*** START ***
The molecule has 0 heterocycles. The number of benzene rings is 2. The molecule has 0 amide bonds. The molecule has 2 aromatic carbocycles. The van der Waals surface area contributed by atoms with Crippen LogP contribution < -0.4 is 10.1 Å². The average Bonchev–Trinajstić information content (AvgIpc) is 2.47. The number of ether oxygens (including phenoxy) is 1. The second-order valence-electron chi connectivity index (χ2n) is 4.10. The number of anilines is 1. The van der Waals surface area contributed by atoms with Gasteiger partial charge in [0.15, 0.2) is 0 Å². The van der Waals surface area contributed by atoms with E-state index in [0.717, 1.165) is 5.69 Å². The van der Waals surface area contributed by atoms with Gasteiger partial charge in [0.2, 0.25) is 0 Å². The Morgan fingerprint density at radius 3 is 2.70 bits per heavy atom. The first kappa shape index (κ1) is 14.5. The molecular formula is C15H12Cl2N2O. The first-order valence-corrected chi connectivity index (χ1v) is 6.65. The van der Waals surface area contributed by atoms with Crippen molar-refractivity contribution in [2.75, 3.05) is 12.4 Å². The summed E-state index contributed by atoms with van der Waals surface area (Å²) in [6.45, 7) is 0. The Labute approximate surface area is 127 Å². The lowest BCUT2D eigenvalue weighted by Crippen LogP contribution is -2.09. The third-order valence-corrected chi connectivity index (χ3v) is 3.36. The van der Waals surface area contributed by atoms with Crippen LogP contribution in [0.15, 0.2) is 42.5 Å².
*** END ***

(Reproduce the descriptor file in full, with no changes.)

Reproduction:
The molecule has 0 heterocycles. The number of benzene rings is 2. The molecule has 0 amide bonds. The molecule has 2 aromatic carbocycles. The van der Waals surface area contributed by atoms with Crippen LogP contribution < -0.4 is 10.1 Å². The average Bonchev–Trinajstić information content (AvgIpc) is 2.47. The number of ether oxygens (including phenoxy) is 1. The second-order valence-electron chi connectivity index (χ2n) is 4.10. The number of anilines is 1. The van der Waals surface area contributed by atoms with Gasteiger partial charge in [0.15, 0.2) is 0 Å². The van der Waals surface area contributed by atoms with E-state index in [0.717, 1.165) is 5.69 Å². The van der Waals surface area contributed by atoms with Gasteiger partial charge in [0.2, 0.25) is 0 Å². The Morgan fingerprint density at radius 3 is 2.70 bits per heavy atom. The first kappa shape index (κ1) is 14.5. The molecular formula is C15H12Cl2N2O. The first-order valence-corrected chi connectivity index (χ1v) is 6.65. The van der Waals surface area contributed by atoms with Crippen molar-refractivity contribution in [2.75, 3.05) is 12.4 Å². The summed E-state index contributed by atoms with van der Waals surface area (Å²) in [6.45, 7) is 0. The Labute approximate surface area is 127 Å². The lowest BCUT2D eigenvalue weighted by Crippen LogP contribution is -2.09. The third-order valence-corrected chi connectivity index (χ3v) is 3.36. The van der Waals surface area contributed by atoms with Crippen LogP contribution in [0.15, 0.2) is 42.5 Å².